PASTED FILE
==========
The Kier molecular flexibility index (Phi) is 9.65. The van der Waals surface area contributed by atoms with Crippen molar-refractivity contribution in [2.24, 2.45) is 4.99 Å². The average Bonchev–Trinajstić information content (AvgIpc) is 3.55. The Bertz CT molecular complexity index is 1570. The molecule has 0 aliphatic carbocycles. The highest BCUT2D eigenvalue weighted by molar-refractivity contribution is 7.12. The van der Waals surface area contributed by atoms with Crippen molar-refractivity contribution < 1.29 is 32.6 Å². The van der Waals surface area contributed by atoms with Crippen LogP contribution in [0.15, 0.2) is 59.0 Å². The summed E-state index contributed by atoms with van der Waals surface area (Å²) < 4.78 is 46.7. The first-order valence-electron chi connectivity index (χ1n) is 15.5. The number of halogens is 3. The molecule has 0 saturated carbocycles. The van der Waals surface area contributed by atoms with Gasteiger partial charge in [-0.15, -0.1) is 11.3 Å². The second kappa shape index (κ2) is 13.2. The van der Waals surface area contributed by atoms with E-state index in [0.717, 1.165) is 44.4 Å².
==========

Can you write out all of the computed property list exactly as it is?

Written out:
The Kier molecular flexibility index (Phi) is 9.65. The van der Waals surface area contributed by atoms with Crippen molar-refractivity contribution in [2.24, 2.45) is 4.99 Å². The average Bonchev–Trinajstić information content (AvgIpc) is 3.55. The Bertz CT molecular complexity index is 1570. The molecule has 0 aliphatic carbocycles. The highest BCUT2D eigenvalue weighted by molar-refractivity contribution is 7.12. The van der Waals surface area contributed by atoms with Crippen molar-refractivity contribution < 1.29 is 32.6 Å². The van der Waals surface area contributed by atoms with Crippen LogP contribution in [0.15, 0.2) is 59.0 Å². The summed E-state index contributed by atoms with van der Waals surface area (Å²) < 4.78 is 46.7. The first-order valence-electron chi connectivity index (χ1n) is 15.5. The number of halogens is 3. The molecule has 0 saturated carbocycles. The van der Waals surface area contributed by atoms with Gasteiger partial charge in [-0.15, -0.1) is 11.3 Å². The second kappa shape index (κ2) is 13.2. The van der Waals surface area contributed by atoms with E-state index in [0.717, 1.165) is 44.4 Å².